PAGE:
Remember the movie Karate Kid 2? Where Mr. Miyagi goes back to Okinawa to get his honor back?
What he meant by honor, was to honor his stomach by eating some bitter melon, an ingredient in signature Okinawan dishes like goya chanpuru which is a stir fry of bitter melon, tofu, egg, and sliced pork or Spam. Since Mr. Miyagi likes his alcohol, you know he washed it all down with a Okinawan brewed Orion beer. All of which was the honorable way to do it. *cue Peter Cetera “Glory of Love.”*
Okinawans (a.k.a. Ryukyuan) are Japanese, but the cuisine has some distinctive differences
Just like Hawaii is part of the United States, the culture in Hawaii is dramatically different from the mainland much like Okinawa is to Japan.
One of the coolest interiors in Orange County because a lot of the art in the restaurant was done by the owner Mayumi Vargas herself.
Goya chanpuru $6.80, is one of the most iconic Okinawan dishes, so don’t pass it up when putting your order in.
This was my first time having umi budou, and if you want to get all fancy, the latin name for this type of algae is called “caulerpa lentillifera.”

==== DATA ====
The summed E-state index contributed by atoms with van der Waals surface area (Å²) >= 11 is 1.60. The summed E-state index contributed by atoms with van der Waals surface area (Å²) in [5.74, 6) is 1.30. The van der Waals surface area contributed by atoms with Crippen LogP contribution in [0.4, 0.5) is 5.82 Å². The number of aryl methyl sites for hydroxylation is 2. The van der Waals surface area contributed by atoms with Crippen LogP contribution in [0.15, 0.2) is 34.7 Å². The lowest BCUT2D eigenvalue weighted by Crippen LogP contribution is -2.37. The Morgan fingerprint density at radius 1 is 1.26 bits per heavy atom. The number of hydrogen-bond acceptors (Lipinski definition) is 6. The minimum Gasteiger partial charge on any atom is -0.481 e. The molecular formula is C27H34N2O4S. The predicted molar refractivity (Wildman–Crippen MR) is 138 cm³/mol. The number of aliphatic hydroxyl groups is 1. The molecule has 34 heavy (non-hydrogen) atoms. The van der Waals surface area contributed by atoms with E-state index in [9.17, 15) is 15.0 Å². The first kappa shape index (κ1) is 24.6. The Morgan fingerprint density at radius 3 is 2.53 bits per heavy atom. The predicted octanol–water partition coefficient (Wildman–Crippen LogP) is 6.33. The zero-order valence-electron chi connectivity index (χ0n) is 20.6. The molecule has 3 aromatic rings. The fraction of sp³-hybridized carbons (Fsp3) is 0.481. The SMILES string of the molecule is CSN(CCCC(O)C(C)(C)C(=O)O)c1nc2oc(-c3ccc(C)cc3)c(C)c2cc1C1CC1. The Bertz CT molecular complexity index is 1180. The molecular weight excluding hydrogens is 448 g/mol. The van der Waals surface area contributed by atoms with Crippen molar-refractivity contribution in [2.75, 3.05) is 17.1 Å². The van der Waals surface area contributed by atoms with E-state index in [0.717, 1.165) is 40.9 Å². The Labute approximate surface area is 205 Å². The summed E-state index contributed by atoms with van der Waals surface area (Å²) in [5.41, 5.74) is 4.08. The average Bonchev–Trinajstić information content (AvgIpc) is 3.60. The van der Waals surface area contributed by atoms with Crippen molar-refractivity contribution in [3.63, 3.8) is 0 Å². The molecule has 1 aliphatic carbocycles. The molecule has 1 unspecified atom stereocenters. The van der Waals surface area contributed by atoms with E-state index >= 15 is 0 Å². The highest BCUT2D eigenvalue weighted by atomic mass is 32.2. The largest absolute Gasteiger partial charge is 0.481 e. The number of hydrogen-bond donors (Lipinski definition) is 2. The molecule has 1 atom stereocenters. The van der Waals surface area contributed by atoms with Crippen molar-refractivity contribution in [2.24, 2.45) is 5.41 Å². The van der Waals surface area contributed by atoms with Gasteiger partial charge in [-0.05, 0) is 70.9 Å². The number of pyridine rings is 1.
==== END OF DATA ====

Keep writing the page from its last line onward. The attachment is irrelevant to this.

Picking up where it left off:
How was my sashimi and umi budou salad? Think fresh and crunchy algae/seaweed (it is nothing like tiny grapes) mixed with fresh salmon and tako sashimi. All those ingredients amount to an epic salad well worth the money.
Japanese restaurants typically have either a grilled (teba/tebasaki) or a deep-fried (tebasaki karaage) chicken wing. Regardless how they are prepared, you won’t get the overcooked wing you would find at an American chicken wing restaurant.
There are always the occasional hand drawn and written signage and promo’s on the tables. The amount of time it takes to creates these just reflects on how much effort Mayumi’san puts into her business.
Yea, they do a very basic shoyu ramen here and a number of other noodle dishes which are just aiggghhhht, but throw that in with a number of other items and drinks, and we coo.
Okinawans do eat dessert, and I think they typically have daifuku which is an anko/azuki filled mochi or a yuzu sherbert (I like both).
Characteristics of Okinawan cuisine
- Okinawan dishes are a combination of S.E. Asian, Chinese, and American influences due to trade or the U.S. presence in Okinawa.
- Common or signature ingredients are goya (bitter melon), turmeric, miso, salt, kombu, and katsuobushi.
- I found this surprising, but due to a number of factors from the hot climate, religion, to the surrounding types of fish species, seafood is not a huge part of the Okinawan diet.
- This is a good one, it’s quotes about Okinawan cuisine which goes that it: “begins with pig and ends with pig” and “every part of a pig can be eaten except its hooves and its oink.”
Popular Okinawan dishes and drinks
Here are a few of the most distinctive Okinawan dishes that are a combination of S.E. Asian, Chinese, and American influences due to trade or the U.S. presence in Okinawa.
- Gōyā chanpurū (bitter melon, egg, and pork)
- Okinawa soba (the base stock is like ramen)